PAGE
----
While it's obvious that Nvidia's GPUs will play a big role in the upcoming wave of VR HMDs, the company is also developing its own VR software kit entitled "Gameworks VR." When it was revealed prior to E3, it was still in its alpha stages, but just two months later, it is now entering its beta phase of development.
With the shift in development comes two branches for the new SDK — one for game and app developers, and the other primarily for HMD engineers. The game developer SDK contains a few features that we've been fortunate enough to see in person, such as VR SLI, which allows multiple GPUs to update each eye so that the rendering looks smooth without any notable gaps.
However, the more notable part of the kit is the multi-resolution shading, which splits the image into nine sections, or viewports. The center section is still rendered at 1:1 scale, but the other eight viewports have a different resolution due to the warped image. The result is barely noticeable, even in your peripheral vision, but Nvidia said that its pixel shader is doubled with this technique.
On the HMD side, its dev kits are more focused on giving users the feeling of immersion the moment they put on the headset by way of Direct Mode, so that when you put on any VR headset, you don't see the typical Windows desktop. Instead, the driver will recognize the HMD as different from a traditional monitor, showing only the app and games that are compatible with the headset.
There are two other features that focus on the reduction of latency. Context priority allows developers to customize the GPU scheduling, which supports other features such as asynchronous time warp. This in turn reduces latency and helps adjust images in the digital space as players move their heads around, all without the need of rendering every new frame. Front buffer rendering also decreases latency, but goes about it by allowing the GPU to render directly to the front buffer.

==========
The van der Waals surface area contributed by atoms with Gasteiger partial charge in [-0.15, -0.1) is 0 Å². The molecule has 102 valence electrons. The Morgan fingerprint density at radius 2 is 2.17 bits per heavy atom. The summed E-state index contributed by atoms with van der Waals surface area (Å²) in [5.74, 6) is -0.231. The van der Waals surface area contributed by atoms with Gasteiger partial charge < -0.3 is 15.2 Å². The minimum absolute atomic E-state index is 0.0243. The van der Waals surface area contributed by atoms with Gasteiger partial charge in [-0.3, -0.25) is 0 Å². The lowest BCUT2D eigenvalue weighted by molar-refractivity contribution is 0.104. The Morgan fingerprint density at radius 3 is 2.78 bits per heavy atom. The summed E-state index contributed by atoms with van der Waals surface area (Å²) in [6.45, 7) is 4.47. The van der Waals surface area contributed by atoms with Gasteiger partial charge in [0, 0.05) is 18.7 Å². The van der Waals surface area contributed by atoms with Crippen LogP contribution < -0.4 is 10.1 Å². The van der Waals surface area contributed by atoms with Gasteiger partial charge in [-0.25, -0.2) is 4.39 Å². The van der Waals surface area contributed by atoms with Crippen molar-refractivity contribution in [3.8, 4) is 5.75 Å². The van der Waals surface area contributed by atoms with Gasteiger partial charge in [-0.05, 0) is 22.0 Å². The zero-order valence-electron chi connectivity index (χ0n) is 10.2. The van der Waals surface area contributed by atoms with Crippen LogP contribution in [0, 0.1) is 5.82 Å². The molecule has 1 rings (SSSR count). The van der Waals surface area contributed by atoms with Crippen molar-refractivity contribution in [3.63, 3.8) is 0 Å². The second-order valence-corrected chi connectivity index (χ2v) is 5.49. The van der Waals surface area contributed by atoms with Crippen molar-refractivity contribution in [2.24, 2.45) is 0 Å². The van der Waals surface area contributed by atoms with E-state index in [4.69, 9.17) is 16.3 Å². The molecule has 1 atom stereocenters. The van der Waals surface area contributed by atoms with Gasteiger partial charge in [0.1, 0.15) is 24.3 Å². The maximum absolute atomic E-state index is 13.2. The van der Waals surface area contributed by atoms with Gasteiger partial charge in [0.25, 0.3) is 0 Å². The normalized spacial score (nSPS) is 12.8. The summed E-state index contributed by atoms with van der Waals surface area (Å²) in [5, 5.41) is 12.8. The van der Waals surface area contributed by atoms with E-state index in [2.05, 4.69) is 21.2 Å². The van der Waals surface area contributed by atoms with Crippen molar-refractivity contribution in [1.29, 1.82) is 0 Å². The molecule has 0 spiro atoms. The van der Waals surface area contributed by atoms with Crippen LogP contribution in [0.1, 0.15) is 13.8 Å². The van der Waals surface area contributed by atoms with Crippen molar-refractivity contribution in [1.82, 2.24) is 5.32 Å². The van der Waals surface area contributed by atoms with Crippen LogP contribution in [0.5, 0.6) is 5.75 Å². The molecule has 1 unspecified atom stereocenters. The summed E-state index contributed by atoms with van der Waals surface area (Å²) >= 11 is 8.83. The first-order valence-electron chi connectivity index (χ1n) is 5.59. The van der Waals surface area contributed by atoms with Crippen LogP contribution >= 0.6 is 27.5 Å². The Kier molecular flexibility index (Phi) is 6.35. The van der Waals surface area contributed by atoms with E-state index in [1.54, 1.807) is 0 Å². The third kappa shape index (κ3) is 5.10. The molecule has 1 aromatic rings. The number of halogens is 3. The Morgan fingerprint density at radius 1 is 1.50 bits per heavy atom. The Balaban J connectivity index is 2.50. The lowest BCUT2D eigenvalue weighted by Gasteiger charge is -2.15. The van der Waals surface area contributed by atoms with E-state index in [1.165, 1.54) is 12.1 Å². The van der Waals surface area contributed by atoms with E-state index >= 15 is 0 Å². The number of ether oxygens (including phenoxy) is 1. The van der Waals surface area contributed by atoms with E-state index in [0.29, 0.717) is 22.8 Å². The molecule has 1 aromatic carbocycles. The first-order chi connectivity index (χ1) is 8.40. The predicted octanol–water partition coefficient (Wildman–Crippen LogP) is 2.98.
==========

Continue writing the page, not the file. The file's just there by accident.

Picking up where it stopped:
The SDK is free for game developers, and the only thing you have to do is sign up for the Gameworks Registered Developer Program. Headset developers, on the other hand, will need to register through the Gameworks VR developer page. Unlike the game developer kit, this beta SDK requires a non-disclosure agreement before use.
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That's an interesting idea about using viewports/making the centre area of the screen as accurate as possible while reducing the accuracy in the outside areas to reduce gfx load.Reply
The central viewport will no doubt depend on the user's head position. I wonder how far off we are in getting the VR headset to track the actual focal point of the eye? If this were possible then this should provide big benefits all round -
1. the 'real' eye point of focus size would be considerably smaller than NVidia's viewport thus gfx processing could be greatly reduced
2. The user would be able to fix his/her head in one position while focussing the eyes on a different display area. Tracking would detect this and alter gfx fidelity/processing to suit the new focal point. This wouldn't be possible with NVidia's viewport method - the whole head would need to rotate in order for the new focal point (viewport) to become rendered in high res.